“"I've got a list of corporations that have gotten out of their airplanes [because of criticism from politicians]. It is the stupidest thing I've ever seen. When you look at the time and cost savings; it does not make sense not to fly [privately]. You can't let public perception interfere with your business decision to fly. It either is a good business decision or it isn't."”
When you arrive on an airline flight into Washington, D.C.'s Ronald Reagan Washington National Airport, the seats on the left side of the aisle provide the best views of the city, especially during early April when the Tidal Basin is abloom with cherry blossoms. But chances are you'll never see this sight from your business jet, as tight security restrictions make it difficult for most private aircraft to use the airport.
The main advantage of Reagan National that you lose when you arrive at other Washington-area airports is direct access to the city's subways, which can get you downtown in about 15 minutes. Passengers deplaning at Washington Dulles International, Leesburg Executive, Manassas Regional or Montgomery County airports should anticipate a 30- to 90-minute drive into the city.
High-occupancy-vehicle lanes on Virginia's I-66 (from Manassas) and Route 267 (from Dulles and Leesburg) and on Maryland's I-270 (from Montgomery County) allow limousines and taxis to shave a few minutes off the trip during morning and afternoon rush hours. You can also use a special toll-free access road that parallels Route 267 between the Capital Beltway (I-495) and Dulles Airport, but be sure to leave plenty of extra time to get to that important meeting.
The good news is that each of these airports offers the services, if not quite the convenience and scenery, you'd expect when visiting the nation's capital.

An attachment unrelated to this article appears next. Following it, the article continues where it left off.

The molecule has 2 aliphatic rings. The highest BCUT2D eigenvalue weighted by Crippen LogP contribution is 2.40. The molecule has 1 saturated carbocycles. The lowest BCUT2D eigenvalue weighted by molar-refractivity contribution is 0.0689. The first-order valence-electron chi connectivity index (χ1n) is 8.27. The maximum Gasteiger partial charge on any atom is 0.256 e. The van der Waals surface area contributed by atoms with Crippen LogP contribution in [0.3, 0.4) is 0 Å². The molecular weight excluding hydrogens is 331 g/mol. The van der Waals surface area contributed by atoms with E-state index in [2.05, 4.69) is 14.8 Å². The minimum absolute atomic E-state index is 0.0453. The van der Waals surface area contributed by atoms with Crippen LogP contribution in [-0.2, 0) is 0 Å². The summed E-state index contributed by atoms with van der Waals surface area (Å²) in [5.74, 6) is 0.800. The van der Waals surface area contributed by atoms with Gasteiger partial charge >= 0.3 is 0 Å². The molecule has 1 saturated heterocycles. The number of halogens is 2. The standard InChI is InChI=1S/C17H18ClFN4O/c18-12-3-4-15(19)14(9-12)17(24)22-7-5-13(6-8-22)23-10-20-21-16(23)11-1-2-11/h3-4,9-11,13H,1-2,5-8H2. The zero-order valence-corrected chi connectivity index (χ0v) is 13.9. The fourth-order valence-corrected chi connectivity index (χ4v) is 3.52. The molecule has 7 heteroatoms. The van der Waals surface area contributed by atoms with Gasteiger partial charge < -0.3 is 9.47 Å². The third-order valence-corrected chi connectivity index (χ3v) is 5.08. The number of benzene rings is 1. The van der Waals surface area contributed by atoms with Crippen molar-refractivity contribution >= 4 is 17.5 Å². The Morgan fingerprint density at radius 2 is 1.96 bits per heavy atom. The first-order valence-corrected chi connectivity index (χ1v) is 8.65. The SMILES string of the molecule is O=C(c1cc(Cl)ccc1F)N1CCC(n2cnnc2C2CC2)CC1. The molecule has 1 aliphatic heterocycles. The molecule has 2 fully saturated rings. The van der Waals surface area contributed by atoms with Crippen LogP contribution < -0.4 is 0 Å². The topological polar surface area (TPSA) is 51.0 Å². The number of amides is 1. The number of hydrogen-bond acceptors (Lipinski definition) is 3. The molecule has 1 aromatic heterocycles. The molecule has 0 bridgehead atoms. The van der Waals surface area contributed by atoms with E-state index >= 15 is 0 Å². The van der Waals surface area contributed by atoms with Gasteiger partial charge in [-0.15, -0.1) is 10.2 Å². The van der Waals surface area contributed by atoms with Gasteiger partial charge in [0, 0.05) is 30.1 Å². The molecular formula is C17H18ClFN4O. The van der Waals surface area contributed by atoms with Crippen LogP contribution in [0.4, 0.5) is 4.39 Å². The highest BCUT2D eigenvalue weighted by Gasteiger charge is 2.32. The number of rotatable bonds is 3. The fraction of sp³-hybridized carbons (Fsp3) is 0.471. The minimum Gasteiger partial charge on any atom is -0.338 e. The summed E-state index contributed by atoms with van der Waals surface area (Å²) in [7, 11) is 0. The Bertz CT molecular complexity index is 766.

Washington Dulles International
Located 24 miles west of Capitol Hill, Dulles is a huge international airport that is surprisingly accommodating to general aviation. Signature Flight Support and Landmark Aviation (formerly known as Piedmont Hawthorne) are the two resident fixed-base operators (FBOs) providing a variety of products and ground-support services to flight crews and their passengers. Though neither facility includes a restaurant, Harry's Tap Room of Arlington, Va., opened a location in May in the main passenger terminal (703-661-2164). The restaurant, which features organic vegetables and free-range meats, also has a location inside the gate area.
Landmark handles about 100 aircraft per day and pumps 15 million gallons of jet-A fuel a year here, according to general manager Jim McNeill. The 30-acre facility includes 27,000 square feet of shop and office space and three 18,000-square-foot corporate hangars that shelter up to six jets each, including a Global Express sporting the Washington Redskins logo on its tail.
You'll find long-term outdoor parking available near the runway and in additional space occasionally contracted from neighbor FedEx. A large, vacant hangar previously owned by a now-defunct airline, Independence Air, is adjacent to Landmark's corporate hangars, and McNeill said he intends to pursue a long-term lease from whoever buys the building.
The newly renovated 8,000-square-foot lobby at Landmark's Dulles facility features two flat-screen televisions, coordinating blue-and-maroon plush chairs and ottomans (designed, the company said, to reflect the ambiance of the Virginia hunt country), wireless Internet access, a fireplace and an Enterprise car rental counter. The FBO moved its pilots' lounge, which previously faced the ramp, to the rear of the building where it's quieter and it refashioned the old room as a weather briefing station. To the right of the main reception desk are two large, nicely furnished conference rooms that can accommodate meetings of up to 10 people.